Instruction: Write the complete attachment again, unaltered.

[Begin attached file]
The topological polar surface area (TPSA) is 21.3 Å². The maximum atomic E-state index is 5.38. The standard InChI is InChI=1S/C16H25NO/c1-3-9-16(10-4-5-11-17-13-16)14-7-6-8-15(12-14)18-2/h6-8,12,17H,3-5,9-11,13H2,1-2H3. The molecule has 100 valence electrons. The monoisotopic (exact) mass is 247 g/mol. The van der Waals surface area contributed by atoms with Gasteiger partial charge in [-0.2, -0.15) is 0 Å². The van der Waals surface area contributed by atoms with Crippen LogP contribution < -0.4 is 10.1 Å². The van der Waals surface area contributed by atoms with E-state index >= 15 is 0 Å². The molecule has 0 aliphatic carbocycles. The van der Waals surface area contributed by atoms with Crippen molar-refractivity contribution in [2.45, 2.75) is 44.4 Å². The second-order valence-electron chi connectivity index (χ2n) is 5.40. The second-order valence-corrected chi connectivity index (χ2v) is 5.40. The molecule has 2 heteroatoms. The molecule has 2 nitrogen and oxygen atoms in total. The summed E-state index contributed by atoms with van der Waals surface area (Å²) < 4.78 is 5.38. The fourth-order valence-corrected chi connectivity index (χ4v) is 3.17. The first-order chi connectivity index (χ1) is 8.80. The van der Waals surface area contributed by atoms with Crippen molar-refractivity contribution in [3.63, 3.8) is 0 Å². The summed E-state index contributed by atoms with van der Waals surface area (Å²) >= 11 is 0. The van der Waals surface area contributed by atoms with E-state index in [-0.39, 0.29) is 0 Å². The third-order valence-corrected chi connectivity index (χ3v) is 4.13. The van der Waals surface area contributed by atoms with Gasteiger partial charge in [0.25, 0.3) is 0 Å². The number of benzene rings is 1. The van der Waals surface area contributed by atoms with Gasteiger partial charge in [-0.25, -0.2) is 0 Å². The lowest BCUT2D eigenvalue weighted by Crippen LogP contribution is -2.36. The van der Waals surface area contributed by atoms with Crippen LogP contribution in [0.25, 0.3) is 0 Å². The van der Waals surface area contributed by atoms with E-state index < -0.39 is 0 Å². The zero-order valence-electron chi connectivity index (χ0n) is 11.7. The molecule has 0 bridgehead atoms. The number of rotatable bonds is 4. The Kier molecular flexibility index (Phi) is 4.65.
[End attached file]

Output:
The topological polar surface area (TPSA) is 21.3 Å². The maximum atomic E-state index is 5.38. The standard InChI is InChI=1S/C16H25NO/c1-3-9-16(10-4-5-11-17-13-16)14-7-6-8-15(12-14)18-2/h6-8,12,17H,3-5,9-11,13H2,1-2H3. The molecule has 100 valence electrons. The monoisotopic (exact) mass is 247 g/mol. The van der Waals surface area contributed by atoms with Gasteiger partial charge in [-0.2, -0.15) is 0 Å². The van der Waals surface area contributed by atoms with Crippen LogP contribution < -0.4 is 10.1 Å². The van der Waals surface area contributed by atoms with E-state index >= 15 is 0 Å². The molecule has 0 aliphatic carbocycles. The van der Waals surface area contributed by atoms with Crippen molar-refractivity contribution in [2.45, 2.75) is 44.4 Å². The second-order valence-electron chi connectivity index (χ2n) is 5.40. The second-order valence-corrected chi connectivity index (χ2v) is 5.40. The molecule has 2 heteroatoms. The molecule has 2 nitrogen and oxygen atoms in total. The summed E-state index contributed by atoms with van der Waals surface area (Å²) < 4.78 is 5.38. The fourth-order valence-corrected chi connectivity index (χ4v) is 3.17. The first-order chi connectivity index (χ1) is 8.80. The van der Waals surface area contributed by atoms with Crippen molar-refractivity contribution in [3.63, 3.8) is 0 Å². The summed E-state index contributed by atoms with van der Waals surface area (Å²) >= 11 is 0. The van der Waals surface area contributed by atoms with E-state index in [-0.39, 0.29) is 0 Å². The third-order valence-corrected chi connectivity index (χ3v) is 4.13. The van der Waals surface area contributed by atoms with Gasteiger partial charge in [0.25, 0.3) is 0 Å². The number of benzene rings is 1. The van der Waals surface area contributed by atoms with Gasteiger partial charge in [-0.25, -0.2) is 0 Å². The lowest BCUT2D eigenvalue weighted by Crippen LogP contribution is -2.36. The van der Waals surface area contributed by atoms with Crippen LogP contribution in [0.25, 0.3) is 0 Å². The van der Waals surface area contributed by atoms with E-state index < -0.39 is 0 Å². The zero-order valence-electron chi connectivity index (χ0n) is 11.7. The molecule has 0 bridgehead atoms. The number of rotatable bonds is 4. The Kier molecular flexibility index (Phi) is 4.65.